Last night the sunset surrounded us with 360 degrees of lovely color. But we are now very ready to move on. Here’s hoping that the alternator arrives on time tomorrow!

The Captain and First Mate of the True Love

From Now What? To Nirvana

Princess Louisa Inlet 2019

Egmont is one of our usual stops and after a long day of cruising with our new exhaust hose we headed in for our moorage. Unfortunately we arrived during one of the biggest currents of the year and they hadn’t left us a proper space on the outside of the dock, so we had to wait for the currents to calm down. That would take 4 hours. We were tired after a long cruise, but that’s how it goes sometimes. So we cruised around some nearby sites, made some phone calls and let time pass until we could come back to the dock. By the time we got back, the dock crew had cleared an appropriate space and we tied up easily. But we were exhausted and pretty much got ready for bed right away.

Egmont is usually a calm and peaceful place, but the nearby Northwest Wilderness Lodge clearly had a big and jovial outdoor wedding party, complete with every hit wedding song playing loudly, as well as lots of hooping and cheering. It sounded like a great wedding and I wish we had the energy to crash it! But alas we didn’t, so we closed the hatches and fell asleep.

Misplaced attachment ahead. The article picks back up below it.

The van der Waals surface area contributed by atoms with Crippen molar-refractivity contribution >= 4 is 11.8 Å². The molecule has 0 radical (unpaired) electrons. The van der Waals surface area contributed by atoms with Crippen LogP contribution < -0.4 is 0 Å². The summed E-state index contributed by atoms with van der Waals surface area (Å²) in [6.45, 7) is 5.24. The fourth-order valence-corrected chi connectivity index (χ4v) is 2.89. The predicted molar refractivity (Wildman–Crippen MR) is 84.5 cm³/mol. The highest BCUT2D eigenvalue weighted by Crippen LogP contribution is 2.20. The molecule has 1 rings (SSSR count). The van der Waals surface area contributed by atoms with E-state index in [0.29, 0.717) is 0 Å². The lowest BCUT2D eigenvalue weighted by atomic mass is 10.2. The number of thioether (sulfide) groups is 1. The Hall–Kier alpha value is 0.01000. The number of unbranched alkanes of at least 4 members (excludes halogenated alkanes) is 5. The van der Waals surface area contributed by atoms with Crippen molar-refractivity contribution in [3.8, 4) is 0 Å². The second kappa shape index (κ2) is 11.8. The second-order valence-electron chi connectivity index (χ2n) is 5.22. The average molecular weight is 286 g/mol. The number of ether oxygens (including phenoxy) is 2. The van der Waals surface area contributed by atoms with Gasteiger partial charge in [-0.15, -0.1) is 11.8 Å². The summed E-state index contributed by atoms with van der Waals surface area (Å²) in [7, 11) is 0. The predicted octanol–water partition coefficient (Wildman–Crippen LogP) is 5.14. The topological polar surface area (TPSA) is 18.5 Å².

Another positive change in Egmont is a new cell tower which allows us to make calls and improves the WiFi.

We awoke on Fathers Day morning and got to use the improved WiFi to video with Jasmine, David, James and Robert. James is becoming such a great reader and he read us some of his chapter book. Robert was his usual cheery and energetic self. But soon we were ready to celebrate ourselves with a walk to one of our favorite places: the little bakery in the woods. And to our surprise when we got there we were welcomed by one of the owners smiling and saying, “are you Jasmine’s parents?” Jasmine had called ahead and asked to buy our breakfast for Fathers Day. It was such a thoughtful gift and it really made our morning!